Buying or selling a practice is one of the most significant financial events in a dentist’s career – with only one chance to get it right.
Act Now to See These New Practice for Sale Listings!
- Eastern Kansas City Metro: Five-operatory general practice located 30 minutes from Kauffman Stadium. Please see MO 359 for additional information.
- Central Missouri: Small town charm with above average profit margins. Please see CODE MO358.
- St. Joseph, Missouri: A great practice, with an excellent location and curb appeal. Look at CODE: MO357 on the Missouri tab.
Our latest sales . . .
We were delighted to represent Dr. David Jones in the sale of his Chanute, Kansas, practice to Dr. Grant Gastineau. Congratulations to both gentlemen!
When do I tell the staff? A blog post from Dr. Steve Wolff
I will tell you that those words invariably come up pretty early in any pre-sale consultation or listing agreement conference. Since a retirement aged seller has worked with some members of his team for a long time (often decades), they have often developed into members of an extended family as opposed to a strictly employer/employee relationship. Consequently, our advice on the subject often seems counterintuitive as keeping secrets in such close quarters is difficult. Maybe a little coaching is in order.
While his very successful book, Managing Transitions, appears more oriented toward larger companies or organizations, William Bridges teaches lessons to be learned, even in the world of Mom and Pop dental practices. Bridges describes three stages in a transition. The first is “Letting Go”, or in our world, the “Big Reveal”. Next comes the “Neutral Zone” and lastly, the “New Beginning” or what we refer to as The “New Normal”.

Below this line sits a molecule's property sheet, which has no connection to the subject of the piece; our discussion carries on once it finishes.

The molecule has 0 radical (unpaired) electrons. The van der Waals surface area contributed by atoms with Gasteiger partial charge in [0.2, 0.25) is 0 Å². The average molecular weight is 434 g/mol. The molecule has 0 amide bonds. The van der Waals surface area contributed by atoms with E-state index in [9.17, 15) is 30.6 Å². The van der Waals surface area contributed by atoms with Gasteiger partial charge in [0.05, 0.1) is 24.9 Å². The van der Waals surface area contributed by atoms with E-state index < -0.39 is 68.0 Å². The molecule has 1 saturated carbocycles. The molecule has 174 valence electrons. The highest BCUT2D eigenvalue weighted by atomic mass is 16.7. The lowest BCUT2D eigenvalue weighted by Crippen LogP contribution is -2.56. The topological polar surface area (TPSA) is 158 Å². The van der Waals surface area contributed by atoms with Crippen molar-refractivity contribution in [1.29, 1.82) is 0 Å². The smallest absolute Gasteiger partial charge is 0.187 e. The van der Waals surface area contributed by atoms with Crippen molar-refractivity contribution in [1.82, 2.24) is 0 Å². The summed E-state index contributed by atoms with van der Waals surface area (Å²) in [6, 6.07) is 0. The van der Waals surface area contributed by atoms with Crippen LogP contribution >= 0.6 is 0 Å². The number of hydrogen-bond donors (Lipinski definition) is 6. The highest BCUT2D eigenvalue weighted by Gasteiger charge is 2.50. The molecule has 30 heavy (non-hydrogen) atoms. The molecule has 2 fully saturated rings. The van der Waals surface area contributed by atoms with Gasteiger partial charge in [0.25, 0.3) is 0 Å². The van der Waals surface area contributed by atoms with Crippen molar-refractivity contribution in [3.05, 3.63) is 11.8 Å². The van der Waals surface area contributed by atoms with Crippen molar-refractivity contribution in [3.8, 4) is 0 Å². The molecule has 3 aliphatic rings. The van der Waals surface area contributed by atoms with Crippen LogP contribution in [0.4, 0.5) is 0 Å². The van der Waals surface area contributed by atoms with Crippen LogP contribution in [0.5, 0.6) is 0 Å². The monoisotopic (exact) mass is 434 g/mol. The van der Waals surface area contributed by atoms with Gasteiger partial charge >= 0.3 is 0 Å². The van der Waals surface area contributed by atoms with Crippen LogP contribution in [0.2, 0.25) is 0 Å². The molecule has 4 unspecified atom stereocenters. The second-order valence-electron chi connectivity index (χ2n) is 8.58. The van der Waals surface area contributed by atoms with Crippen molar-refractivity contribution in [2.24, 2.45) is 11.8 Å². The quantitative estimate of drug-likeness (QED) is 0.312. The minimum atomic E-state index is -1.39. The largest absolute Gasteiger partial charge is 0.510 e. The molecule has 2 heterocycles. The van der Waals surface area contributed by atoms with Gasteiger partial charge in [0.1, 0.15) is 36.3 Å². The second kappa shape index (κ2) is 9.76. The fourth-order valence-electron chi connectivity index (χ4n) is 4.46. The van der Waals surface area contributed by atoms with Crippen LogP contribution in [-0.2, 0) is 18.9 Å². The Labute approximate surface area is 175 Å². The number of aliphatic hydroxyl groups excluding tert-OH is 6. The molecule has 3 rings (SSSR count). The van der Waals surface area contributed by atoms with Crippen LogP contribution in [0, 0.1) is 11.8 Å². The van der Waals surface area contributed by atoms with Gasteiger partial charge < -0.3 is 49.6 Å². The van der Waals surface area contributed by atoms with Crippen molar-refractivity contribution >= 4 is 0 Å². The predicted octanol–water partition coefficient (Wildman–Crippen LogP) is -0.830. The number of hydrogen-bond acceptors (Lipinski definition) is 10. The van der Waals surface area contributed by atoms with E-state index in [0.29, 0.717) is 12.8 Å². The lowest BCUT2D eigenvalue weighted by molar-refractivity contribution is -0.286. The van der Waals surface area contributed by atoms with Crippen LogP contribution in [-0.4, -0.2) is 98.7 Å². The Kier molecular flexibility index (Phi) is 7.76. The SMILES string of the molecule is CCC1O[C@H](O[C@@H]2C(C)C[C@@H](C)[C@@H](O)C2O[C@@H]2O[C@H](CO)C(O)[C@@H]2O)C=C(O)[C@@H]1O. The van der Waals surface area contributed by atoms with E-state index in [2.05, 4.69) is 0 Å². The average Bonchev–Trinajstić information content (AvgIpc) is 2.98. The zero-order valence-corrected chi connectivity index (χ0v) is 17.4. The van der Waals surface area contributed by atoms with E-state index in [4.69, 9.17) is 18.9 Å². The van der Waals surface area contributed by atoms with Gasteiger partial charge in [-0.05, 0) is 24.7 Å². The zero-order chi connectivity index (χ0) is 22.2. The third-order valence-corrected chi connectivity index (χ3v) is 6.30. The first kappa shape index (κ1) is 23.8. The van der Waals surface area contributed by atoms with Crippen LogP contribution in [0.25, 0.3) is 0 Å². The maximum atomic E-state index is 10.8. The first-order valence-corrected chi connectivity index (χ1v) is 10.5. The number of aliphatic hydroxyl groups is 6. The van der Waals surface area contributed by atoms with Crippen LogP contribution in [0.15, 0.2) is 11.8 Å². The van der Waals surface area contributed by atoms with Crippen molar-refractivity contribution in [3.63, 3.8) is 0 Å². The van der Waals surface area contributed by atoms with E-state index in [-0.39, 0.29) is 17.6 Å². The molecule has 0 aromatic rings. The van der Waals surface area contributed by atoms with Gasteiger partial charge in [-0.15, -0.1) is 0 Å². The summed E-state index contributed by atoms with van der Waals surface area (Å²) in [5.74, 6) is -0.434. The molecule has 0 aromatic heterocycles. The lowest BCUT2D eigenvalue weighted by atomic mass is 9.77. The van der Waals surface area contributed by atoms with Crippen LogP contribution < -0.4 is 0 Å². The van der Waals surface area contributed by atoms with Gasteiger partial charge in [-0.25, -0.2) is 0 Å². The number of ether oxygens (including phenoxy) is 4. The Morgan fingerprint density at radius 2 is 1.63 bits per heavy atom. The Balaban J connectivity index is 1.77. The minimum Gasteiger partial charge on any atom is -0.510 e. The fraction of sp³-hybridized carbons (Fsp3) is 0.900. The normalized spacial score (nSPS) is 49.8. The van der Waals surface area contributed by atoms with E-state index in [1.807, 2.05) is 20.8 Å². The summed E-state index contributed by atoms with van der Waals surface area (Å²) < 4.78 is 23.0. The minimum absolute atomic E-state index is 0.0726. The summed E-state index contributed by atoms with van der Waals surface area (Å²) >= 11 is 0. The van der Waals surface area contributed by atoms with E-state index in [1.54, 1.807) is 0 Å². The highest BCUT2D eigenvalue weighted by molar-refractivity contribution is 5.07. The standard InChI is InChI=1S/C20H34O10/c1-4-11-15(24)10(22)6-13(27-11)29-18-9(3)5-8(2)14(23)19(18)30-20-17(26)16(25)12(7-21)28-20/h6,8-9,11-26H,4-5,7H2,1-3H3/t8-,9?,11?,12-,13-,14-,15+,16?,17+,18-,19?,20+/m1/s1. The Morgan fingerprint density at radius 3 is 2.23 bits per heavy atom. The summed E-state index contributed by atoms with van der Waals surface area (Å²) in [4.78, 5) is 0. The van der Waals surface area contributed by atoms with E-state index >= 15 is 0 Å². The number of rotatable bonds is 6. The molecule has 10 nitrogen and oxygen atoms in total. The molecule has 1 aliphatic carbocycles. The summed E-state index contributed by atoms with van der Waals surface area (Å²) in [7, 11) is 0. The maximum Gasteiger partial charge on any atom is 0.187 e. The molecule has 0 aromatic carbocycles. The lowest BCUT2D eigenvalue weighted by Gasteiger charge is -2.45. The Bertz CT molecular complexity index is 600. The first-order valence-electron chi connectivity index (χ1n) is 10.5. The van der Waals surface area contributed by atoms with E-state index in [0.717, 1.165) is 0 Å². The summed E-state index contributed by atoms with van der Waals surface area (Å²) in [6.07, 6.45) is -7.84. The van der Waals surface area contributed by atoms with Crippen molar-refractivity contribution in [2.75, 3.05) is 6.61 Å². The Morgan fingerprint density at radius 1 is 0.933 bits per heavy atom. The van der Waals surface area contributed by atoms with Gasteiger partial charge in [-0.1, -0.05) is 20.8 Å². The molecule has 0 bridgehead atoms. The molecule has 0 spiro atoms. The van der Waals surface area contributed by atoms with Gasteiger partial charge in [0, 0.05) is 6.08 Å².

The Transition clock starts with the Big Reveal. Even if your plans fall through or change, the staff is now on notice and moves into the Neutral Zone. The toothpaste has now been squeezed out of the tube and it is very hard to get it back inside. Bridges uses the example of the Israelites wandering in the wilderness for 40 years. Moses will tell you that they were not particularly happy campers. While your people may love the office culture and find the work to be meaningful and rewarding, the primary reason they come to work is to be paid for their time. Anything that threatens that is upsetting. Formerly focused team members may now lack direction and can be very insecure. You may suffer attrition as they take matters into their own hands and find other employment. They may find themselves in uncomfortable and disingenuous conversations with patients over future treatment or plans with the doctor. Maintaining confidentiality is hard as they will find it difficult to not share the news.
As you might imagine, it is generally in the seller’s best interest to keep this waiting period as short as possible. Meeting the new owner will help, especially if the new doc has received some coaching before the meeting BUT that meeting cannot happen until there is agreement in principle to a Purchase and Sale agreement, the financing has been secured and the closing date has been set. Hmmmm. Not the way you planned it?
Stay tuned for Part Two. . . .
Dr. Steve Wolff – UMKC Class of 1977